When DLA Piper launched its first Global Women's Leadership Summit seven years ago, it was largely in response to a growing demand among in-house lawyers for an all-woman conference focused not on women's issues but rather on the broader business concerns that all general counsel were facing.

"Women think and address issues differently, and we wanted to provide them with a platform for a serious strategic conversation," said Stefanie Fogel, partner at DLA Piper and co-chair of the 2018 Summit, as well as one of its founders. "It was an incredible forum for clients and the legal community to discuss the issues they were facing, and they appreciated the opportunity to connect and meet with one another."

Since that first successful summit in 2011, the event has grown from a gathering of 75 female in-house counsel to one with more than 250 attendees. What hasn't changed, however, is that the guest list continues to be limited to high-ranking female general counsel, which ensures that attendees are able to analyze areas of concern and debate complex solutions with lawyers who are in similar high-level positions.

"These are general counsel who are at the top of their field and they like to have meaningful discussions with their peers," said Lisa Haile, partner at DLA Piper and co-chair of the 2018 Summit.

In-depth conversations

Over the past seven years, the Summit has evolved to better serve the needs of top general counsel, both in its overall structure as well as in the topics that are covered at each event, which vary from Summit to Summit based on the changing legal landscape and the interests of attendees.

In 2016, DLA Piper added a half-day CLE Ethics program to the first day of the Summit, which focused on cybersecurity. This year, the CLE program will focus on diversity and inclusion, exploring the elimination of bias within organizations.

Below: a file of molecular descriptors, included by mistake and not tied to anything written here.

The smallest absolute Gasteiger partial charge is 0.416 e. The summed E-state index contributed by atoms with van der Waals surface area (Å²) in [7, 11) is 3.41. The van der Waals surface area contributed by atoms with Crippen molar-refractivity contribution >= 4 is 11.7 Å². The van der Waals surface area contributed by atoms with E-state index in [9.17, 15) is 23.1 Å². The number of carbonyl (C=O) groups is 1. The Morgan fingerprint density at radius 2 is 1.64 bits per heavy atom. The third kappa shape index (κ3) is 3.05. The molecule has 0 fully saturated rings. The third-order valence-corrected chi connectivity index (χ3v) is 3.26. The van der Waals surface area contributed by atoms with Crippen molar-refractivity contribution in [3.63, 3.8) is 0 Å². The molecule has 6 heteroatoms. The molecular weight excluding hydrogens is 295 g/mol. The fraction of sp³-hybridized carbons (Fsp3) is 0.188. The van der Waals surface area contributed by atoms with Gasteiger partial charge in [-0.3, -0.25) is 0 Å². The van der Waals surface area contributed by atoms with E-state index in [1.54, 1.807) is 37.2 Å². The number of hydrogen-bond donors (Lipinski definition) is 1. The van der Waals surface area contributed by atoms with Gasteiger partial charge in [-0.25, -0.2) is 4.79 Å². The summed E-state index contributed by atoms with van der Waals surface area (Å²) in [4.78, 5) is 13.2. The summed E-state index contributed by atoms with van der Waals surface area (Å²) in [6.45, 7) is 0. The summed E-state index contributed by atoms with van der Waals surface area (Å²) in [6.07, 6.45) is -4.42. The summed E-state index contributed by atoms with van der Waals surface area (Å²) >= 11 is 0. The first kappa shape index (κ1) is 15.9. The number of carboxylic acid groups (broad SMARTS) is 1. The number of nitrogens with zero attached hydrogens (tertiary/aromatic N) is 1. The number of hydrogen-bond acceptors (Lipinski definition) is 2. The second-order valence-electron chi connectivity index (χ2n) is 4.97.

The firm also decreased the number of panels from five to four on the second day of the event schedule to allow for more in-depth discussions. To come up with relevant, timely topics for the panels, Summit organizers engage in an extensive research process and distribute a survey to gauge past participants' interest in various issues.

"We really listen to what the GCs are telling us in terms of the issues they are facing and what is front and center on their minds," Haile said.

Focus on tech

The topics at this year's Summit are tied together by a common theme – how advancements in technology affect almost every aspect of a GC's work, Haile and Fogel noted.

For instance, at the time of the first Summit in 2011, the risk of cyberattacks, the theft of confidential data, and the ability to cripple business through technical means were not a frequent news topic, but now, in-house counsel consider these priority issues.

"The whole premise for the Summit is the new age of business, which now sits on mobile, globally connected, and transparent corporate platforms integrated with customers and consumers in a versatile and direct way. The age of e-commerce and data value propositions means that GCs are navigating risks from the perspective of business functioning in a completely different way," Fogel said. "Thanks to technology, there's a higher degree of transparency and visibility to everyone from regulators to hackers."

Another evolving topic shaped by technology is how to deal with multigenerational issues in the workplace.

"How are the younger generations working with technology versus the older generations, and how is that affecting the composition of the legal department?" Haile said. "We're trying to touch upon the ways technology impacts how legal departments function in all of our panels – it's key to every discussion we'll have."

Highlighting successful leaders

In addition to the panels, which provide time for an in-depth look at a number of issues, the Summit's lunch speakers and keynote presentations have been a highlight for past attendees, often featuring inspiring stories of leadership and perseverance and ranging in format from standard speeches to fireside chats.

"Our keynote speakers are very good at listening to us about who the audience is and who they're not," Haile said. "We emphasize that the audience at our Summit happens to be a group of women GCs, but the event is not about gender per se."

This year's two-day Summit will be held on October 16 and 17 in Chicago, bringing together another talented group of women in-house counsel.

"There's something about a room full of powerful, incredible women – that was the idea when we started and it continues to be an incredible hit," Fogel said.